if we want a real sustainable economy, we need to encourage citizens to supply their own needs through local agriculture. a greener economy will require less input from machinery and more from individuals. humans don't consume fossil fuels, only grains and meats and other ag products, and instead of oil spills and insecticides, we drop organic proto-compost.

the problem we face is the realization that the industrial revolution is a dead end at the scale our society has stretched it to. the obsession with mechanization must be discredited if we are to gain a truly green economy, and the value of agricultural labor must be recognized as far more important than any job in a call center or retail outlet.

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RE: Great Depression II or close to it ...
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Posted by: cellorelio on Oct 11, 2008 6:45 PM
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A lot of this makes sense to me and it's explained in terms that you don't have to have been an econ. major to get. I also see some logic in much of what the experts in this article propose. It reminds me of what I learned in high school about the FDR administration taking over after the failed Hoover era that brought us the Great Depression. I was always fascinated by that period of history.

I'm old enough to remember the 1970s' "days of malaise" and the Reagan recession of '82. So many of those factors are at play again today (paying to fight wars overseas, an "energy crisis", exporting high-paying working-class jobs overseas, devaluation of the dollar, a tight credit market, rising inflation and unemployment). Though those issues are now much more extreme. For instance, we'd already lost in Vietnam before the bill for it came due. But today, we're still fighting full-scale wars in both Afghanistan and Iraq and military spending continues to increase with no end in sight.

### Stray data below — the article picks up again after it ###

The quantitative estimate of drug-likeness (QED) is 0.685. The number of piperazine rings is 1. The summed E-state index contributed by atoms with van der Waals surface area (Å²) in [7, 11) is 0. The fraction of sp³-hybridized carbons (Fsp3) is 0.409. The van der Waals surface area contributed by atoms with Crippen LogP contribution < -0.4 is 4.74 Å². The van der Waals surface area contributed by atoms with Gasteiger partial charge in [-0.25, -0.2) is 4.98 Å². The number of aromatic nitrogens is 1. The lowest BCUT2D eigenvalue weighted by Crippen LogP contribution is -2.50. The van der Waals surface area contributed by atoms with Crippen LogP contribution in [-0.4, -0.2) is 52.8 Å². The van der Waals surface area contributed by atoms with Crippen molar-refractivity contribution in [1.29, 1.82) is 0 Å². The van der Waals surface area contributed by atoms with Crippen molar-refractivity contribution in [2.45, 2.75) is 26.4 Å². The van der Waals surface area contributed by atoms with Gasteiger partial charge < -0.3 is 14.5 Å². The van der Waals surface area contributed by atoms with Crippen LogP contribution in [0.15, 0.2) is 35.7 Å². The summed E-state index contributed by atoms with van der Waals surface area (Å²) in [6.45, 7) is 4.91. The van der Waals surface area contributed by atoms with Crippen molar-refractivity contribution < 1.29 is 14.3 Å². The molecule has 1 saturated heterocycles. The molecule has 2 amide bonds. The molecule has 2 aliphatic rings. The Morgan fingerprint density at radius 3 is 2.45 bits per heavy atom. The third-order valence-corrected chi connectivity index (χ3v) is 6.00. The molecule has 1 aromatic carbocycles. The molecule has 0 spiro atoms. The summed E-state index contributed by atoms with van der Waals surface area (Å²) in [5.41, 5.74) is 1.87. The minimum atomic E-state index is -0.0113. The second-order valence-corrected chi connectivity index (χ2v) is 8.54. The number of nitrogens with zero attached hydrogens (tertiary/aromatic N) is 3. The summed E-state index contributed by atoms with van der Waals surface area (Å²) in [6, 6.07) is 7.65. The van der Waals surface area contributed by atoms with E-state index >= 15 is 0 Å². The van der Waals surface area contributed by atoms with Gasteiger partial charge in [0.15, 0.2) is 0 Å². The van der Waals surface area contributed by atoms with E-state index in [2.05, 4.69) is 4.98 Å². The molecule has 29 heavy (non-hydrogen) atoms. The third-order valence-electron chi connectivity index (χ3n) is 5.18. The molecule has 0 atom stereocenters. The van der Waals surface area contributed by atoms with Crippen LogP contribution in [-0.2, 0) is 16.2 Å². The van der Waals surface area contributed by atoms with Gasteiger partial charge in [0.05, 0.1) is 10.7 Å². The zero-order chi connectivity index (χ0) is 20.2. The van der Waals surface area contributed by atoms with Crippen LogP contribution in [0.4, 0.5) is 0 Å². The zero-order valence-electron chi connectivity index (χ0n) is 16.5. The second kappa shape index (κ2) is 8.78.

Though I'd like to see us use this experience to radically transform our society/economy into one that is more anarchist/community-oriented, I just don't think that the masses are open to it. I guess the next best thing is to use government to support people and communities struggling the most while we (activists, anarchists, communitarians) work to educate those who will most benefit from joining us in transforming the world into one that equitably distributes wealth and power.

We have to replicate our successes (the labor movement during the Depression, the various civil rights movements of the '60s and '70s) and learn from our failures (the excesses and complacency of the labor movement from the '60s on; allowing the Radical Right/conservative Republicans to redefine the socio-political agenda beginning in the late '70s).